Heroin (search) production is booming in Afghanistan, undermining democracy and putting money in the coffers of terrorists, according to a U.N. report Thursday that called on U.S. and NATO-led forces get more involved in fighting drug traffickers.

"Fighting narcotics is equivalent to fighting terrorism," said Antonio Maria Costa, executive director of the U.N. Office on Drugs and Crime. "It would be an historical error to abandon Afghanistan to opium, right after we reclaimed it from the Taliban and al-Qaida."

Yet while all sides agree on the goal, disputes over tactics surfaced.

Afghan President Hamid Karzai (search) called fighting the narcotics industry his "top priority," but came out Thursday against U.S. proposals to use crop dusters, citing possible risks to the health of villagers.

"The government of Afghanistan opposes the aerial spraying of poppy fields as an instrument of eradication," Karzai's office in Kabul said.

Despite the political progress epitomized by Karzai's election, and local drug control efforts led by British military advisers, the U.N. agency said cultivation of opium — the raw material for heroin — has spread to all of Afghanistan, with 10 percent of the population benefiting from the trade.

This year's cultivation was up by nearly two-thirds, it found. Bad weather and disease kept production from setting a record, although Afghanistan still accounted for 87 percent of the world supply, up from 76 percent in 2003.

Opium is the "main engine of economic growth and the strongest bond among previously quarrelsome peoples," the report said. It valued the trade at $2.8 billion, or more than 60 percent of Afghanistan's 2003 gross domestic product.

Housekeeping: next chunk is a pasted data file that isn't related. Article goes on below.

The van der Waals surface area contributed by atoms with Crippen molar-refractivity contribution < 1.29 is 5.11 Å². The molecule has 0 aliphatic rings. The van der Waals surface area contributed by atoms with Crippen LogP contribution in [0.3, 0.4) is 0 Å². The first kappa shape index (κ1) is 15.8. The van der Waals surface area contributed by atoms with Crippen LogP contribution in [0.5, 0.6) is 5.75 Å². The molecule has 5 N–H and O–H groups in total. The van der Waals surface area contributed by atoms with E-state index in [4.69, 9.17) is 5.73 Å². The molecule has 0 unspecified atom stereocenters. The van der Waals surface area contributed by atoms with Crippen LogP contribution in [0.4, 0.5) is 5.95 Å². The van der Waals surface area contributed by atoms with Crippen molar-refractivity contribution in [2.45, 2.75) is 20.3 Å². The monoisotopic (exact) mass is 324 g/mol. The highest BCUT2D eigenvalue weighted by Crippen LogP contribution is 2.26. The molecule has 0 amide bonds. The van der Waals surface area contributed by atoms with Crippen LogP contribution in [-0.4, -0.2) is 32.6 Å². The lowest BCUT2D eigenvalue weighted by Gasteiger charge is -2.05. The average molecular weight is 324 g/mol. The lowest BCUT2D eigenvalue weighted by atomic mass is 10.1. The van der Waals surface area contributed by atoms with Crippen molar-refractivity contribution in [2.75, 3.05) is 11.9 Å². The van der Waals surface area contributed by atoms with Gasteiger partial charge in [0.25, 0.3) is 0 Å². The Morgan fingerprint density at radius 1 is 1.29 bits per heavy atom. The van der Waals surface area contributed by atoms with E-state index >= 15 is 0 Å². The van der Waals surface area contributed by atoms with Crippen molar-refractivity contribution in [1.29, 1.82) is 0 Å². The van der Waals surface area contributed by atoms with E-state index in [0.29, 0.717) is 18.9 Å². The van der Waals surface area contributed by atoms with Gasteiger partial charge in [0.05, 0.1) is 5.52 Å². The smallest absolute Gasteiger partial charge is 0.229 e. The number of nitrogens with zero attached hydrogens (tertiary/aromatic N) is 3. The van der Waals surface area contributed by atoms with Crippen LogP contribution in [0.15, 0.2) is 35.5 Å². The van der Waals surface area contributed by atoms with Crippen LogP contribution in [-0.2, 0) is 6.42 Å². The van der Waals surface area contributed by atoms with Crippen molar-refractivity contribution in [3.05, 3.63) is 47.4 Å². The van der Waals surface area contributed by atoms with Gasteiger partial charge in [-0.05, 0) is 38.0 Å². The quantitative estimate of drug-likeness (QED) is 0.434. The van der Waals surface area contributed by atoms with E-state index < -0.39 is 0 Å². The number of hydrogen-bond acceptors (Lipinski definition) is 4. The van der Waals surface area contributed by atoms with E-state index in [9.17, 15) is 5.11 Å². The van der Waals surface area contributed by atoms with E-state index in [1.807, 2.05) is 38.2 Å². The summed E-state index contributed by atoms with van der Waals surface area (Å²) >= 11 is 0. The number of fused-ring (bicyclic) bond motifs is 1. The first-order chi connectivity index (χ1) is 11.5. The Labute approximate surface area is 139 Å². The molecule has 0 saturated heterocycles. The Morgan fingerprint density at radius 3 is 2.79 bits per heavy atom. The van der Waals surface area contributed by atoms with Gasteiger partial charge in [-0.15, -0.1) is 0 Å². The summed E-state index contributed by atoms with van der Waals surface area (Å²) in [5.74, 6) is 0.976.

Most is smuggled across the eastern border with Pakistan, where Taliban and al-Qaida remnants demand transit and protection fees, Costa told reporters.

Calling the problem "overwhelming" for the weak Afghan army and government, Costa called on U.S.- and NATO-led forces to help out more in operations against drug labs and convoys of traffickers.

America and Britain are training small paramilitary units to smash laboratories and arrest drug suspects.

Generally, though, NATO nations have been reluctant get their troops directly involved in the drug fight.

Last week in New York, NATO Secretary General Jaap de Hoop Scheffer urged the United Nations to come up with a drug-fighting plan for Afghanistan and said the NATO-led mission in Afghanistan would be willing to discuss working under that umbrella.

Afghan officials say the government needs foreign help to eradicate drugs. Costa said international donors must help alleviate poverty in the countryside and root out corruption in the Afghan army, police and judiciary.

He urged the Afghan government to pursue a "significant eradication campaign," prosecute major drug trafficking cases and take "measurable actions against corruption."

"The fear that Afghanistan might degenerate into a narco-state is slowly becoming a reality," Costa said in the report. "Opium cultivation, which has spread like wildfire throughout the country, could ultimately incinerate everything: democracy, reconstruction and stability."

U.S. Rep. Henry J. Hyde, chairman of the House International Relations Committee, recommended the creation of "counternarcotics battalions." The Illinois Republican also said the United States and Europe should encourage Afghan economic development to stabilize the country by embracing "an Afghan trade preference" that would give Afghan products easy access to the U.S. and European markets.

The Afghanistan Opium Survey 2004 found that cultivation rose 64 percent over 2003, with 323,701 acres dedicated to the poppies that produce opium.

That set a double record, Costa said, for "the highest drug cultivation in the country's history, and the largest in the world."

The total output of 4,200 tons was only 17 percent higher than last year because bad weather and disease reduced yields by almost 30 percent, the survey found. Still, 2004 production was close to the peak of 4,600 tons in 1999 — a year before the Taliban banned new cultivation.

By contrast, opium production in southeast Asia's notorious "Golden Triangle" has diminished 75 percent and the region "may soon be declared drug-free," Costa said.